| WASHINGTON, March 13
WASHINGTON, March 13 U.S. aerospace and aviation
industry leaders warned lawmakers on Thursday that a coming wave
of retirements in an aging workforce could hurt both sectors and
create safety issues unless the government helps more young
people qualify for those jobs.
Boeing Co, for instance, expects a large percentage
of its U.S. workers to retire in a few years and does not see a
ready pool of replacements, said Dennis Muilenburg, president
and chief operating officer.
"If we look at the demographics of our workforce across
Boeing and much of the aerospace industry, about 50 percent of
our top engineers and mechanics will be eligible to retire over
roughly the next five years," Muilenburg told lawmakers at a
U.S. Senate Subcommittee on Aviation Operations, Safety, and
The Senate panel met to consider what the government can do
to maintain the lead positions of the U.S. aerospace and
aviation industries as global competitors advance.
Boeing's main competitor is Europe-based Airbus Group
Workforce development, regulatory issues and the need for
more modern infrastructure were among the topics discussed.
The Federal Aviation Administration, responsible for the
safety and regulation of U.S. civil aviation, also faces a
staffing crisis, a labor official told lawmakers.
"One third of the (FAA) workforce, including controllers,
inspectors (and) systems specialists are eligible to retire,"
said Edward Wytkind, president of the Transportation Trades
Department at AFL-CIO.
"This is unsustainable and must be addressed because we
believe it's going to not only impact operations for the airline
industry, but also the safety of the system as you see this
brain-drain of high quality people retiring and we're not hiring
and replacing them fast enough," Wytkind said.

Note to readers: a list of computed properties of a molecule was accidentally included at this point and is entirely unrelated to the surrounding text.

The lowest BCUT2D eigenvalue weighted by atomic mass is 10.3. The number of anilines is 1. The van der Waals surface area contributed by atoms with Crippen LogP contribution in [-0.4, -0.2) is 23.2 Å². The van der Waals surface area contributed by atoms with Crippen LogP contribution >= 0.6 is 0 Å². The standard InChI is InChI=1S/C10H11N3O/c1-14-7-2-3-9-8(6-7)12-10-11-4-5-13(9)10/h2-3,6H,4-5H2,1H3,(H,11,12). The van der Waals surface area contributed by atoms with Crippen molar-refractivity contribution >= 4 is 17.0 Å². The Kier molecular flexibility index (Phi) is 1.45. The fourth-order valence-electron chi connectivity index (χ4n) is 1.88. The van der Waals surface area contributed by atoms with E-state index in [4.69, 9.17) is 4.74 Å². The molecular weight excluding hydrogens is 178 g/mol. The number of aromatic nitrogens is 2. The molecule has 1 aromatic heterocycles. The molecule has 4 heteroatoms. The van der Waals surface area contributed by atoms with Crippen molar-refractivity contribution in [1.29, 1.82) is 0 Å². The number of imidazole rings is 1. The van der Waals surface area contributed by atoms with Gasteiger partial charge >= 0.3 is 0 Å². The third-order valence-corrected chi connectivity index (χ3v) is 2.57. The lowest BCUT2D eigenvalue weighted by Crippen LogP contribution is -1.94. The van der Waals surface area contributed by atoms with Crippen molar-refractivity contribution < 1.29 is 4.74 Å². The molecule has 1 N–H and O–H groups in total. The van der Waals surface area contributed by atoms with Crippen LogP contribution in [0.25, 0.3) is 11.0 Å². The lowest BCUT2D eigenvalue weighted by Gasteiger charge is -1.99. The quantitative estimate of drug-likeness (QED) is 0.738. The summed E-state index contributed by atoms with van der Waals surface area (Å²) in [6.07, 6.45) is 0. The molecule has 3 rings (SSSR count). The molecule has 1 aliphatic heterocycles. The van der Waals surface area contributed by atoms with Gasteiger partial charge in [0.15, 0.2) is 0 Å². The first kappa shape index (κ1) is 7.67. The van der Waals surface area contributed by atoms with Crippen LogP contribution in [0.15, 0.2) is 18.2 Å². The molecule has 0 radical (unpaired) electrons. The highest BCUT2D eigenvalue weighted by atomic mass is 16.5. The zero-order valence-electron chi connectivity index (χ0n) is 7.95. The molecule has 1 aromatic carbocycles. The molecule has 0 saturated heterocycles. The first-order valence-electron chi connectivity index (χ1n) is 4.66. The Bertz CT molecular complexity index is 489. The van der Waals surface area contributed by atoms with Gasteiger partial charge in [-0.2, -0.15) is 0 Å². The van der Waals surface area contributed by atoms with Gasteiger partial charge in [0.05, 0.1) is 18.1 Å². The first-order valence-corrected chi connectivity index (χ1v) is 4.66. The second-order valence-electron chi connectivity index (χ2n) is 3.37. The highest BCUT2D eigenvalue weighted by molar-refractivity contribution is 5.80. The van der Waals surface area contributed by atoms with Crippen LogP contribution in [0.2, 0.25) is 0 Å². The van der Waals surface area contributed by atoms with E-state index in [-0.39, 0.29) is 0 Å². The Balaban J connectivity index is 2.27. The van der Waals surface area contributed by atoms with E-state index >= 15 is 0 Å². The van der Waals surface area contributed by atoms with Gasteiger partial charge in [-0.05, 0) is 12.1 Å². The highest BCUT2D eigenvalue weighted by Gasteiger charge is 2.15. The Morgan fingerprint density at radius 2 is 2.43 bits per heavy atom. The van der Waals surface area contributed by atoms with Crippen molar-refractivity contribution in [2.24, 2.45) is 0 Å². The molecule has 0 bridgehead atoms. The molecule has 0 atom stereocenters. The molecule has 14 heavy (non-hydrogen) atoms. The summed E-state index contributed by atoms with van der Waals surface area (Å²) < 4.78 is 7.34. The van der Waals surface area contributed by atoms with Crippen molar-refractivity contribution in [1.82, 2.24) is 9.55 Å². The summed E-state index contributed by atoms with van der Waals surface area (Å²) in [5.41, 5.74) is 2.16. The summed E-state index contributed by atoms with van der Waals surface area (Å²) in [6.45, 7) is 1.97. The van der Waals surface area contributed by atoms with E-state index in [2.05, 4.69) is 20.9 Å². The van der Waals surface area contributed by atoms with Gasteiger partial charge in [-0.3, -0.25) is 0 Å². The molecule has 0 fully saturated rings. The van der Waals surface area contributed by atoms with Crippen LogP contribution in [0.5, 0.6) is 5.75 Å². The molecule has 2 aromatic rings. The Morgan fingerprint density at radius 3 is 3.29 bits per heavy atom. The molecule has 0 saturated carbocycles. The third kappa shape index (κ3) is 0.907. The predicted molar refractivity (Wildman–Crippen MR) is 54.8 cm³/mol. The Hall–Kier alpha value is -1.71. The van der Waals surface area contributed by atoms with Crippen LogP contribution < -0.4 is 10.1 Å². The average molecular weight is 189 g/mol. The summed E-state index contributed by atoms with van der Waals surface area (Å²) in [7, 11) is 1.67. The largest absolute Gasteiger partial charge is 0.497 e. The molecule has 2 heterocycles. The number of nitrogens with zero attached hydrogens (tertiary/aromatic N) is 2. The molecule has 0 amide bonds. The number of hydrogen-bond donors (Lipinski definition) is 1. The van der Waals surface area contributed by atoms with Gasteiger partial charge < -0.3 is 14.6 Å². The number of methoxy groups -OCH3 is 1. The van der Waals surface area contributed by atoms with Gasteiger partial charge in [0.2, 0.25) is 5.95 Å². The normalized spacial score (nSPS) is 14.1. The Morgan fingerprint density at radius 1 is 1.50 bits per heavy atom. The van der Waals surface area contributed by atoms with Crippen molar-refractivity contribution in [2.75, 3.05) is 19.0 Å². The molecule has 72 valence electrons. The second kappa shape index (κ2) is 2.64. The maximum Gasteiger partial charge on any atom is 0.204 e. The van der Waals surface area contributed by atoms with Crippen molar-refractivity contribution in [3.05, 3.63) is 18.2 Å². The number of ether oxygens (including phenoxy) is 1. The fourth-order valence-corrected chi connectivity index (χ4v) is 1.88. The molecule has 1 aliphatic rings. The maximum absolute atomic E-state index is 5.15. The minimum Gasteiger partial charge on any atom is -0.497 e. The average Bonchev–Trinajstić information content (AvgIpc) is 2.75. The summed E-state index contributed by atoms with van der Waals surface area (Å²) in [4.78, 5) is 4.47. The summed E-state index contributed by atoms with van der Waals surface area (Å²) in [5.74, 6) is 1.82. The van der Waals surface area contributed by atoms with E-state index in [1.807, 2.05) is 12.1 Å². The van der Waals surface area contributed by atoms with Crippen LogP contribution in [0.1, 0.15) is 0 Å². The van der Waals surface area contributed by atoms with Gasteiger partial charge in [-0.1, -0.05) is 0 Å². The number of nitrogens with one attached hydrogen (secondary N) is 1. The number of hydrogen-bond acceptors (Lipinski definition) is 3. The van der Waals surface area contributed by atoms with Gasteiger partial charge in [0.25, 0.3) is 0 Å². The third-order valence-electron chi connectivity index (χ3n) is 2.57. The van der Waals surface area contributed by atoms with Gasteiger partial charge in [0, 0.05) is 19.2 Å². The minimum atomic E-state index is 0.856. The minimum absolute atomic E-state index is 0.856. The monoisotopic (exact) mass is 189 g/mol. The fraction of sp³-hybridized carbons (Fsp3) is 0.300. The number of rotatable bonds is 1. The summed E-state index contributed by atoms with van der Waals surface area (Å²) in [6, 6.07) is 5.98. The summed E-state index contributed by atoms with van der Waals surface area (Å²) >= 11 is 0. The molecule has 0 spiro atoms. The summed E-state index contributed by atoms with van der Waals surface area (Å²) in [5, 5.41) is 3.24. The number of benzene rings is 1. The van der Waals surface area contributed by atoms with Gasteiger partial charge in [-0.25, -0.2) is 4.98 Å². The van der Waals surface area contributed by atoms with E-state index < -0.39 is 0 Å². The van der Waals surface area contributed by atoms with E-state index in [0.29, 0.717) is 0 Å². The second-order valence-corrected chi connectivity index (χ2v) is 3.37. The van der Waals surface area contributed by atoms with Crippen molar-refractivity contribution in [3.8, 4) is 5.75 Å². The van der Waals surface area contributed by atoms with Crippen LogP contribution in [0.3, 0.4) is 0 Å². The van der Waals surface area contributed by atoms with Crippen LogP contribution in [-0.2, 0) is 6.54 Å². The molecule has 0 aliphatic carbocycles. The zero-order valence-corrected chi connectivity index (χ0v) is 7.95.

Encouraging science, technology, engineering and math (STEM)
education for U.S. children at an early age could help create a
pipeline of qualified engineers, the officials said.
"We have about 4 million children entering kindergarten
this year. At current rates, that would produce about 60,000 to
70,000 engineers at the end of college," Muilenburg said.
"That's not even enough to satisfy the aerospace industry, let
alone all sectors that need engineers."
The aviation industry wants to position for growth as the
U.S. economy continues to recover and air travel picks up. The
U.S. Transportation Department on Thursday reported a 6.1
percent rise in airline travel in 2013.
Separately, the FAA projected on Thursday that the total
number of people flying on U.S. carriers will surge to 1.15
billion in 2034 from 745.5 million people in 2014.
Officials said the aviation and aerospace industries
urgently need better technology and new highly skilled workers
to meet this growing demand.
"We are seeing competitors move up behind us. You can hear
the feet, you can feel the hot breaths," said Marion Blakey,
chief executive of the Aerospace Industries Association.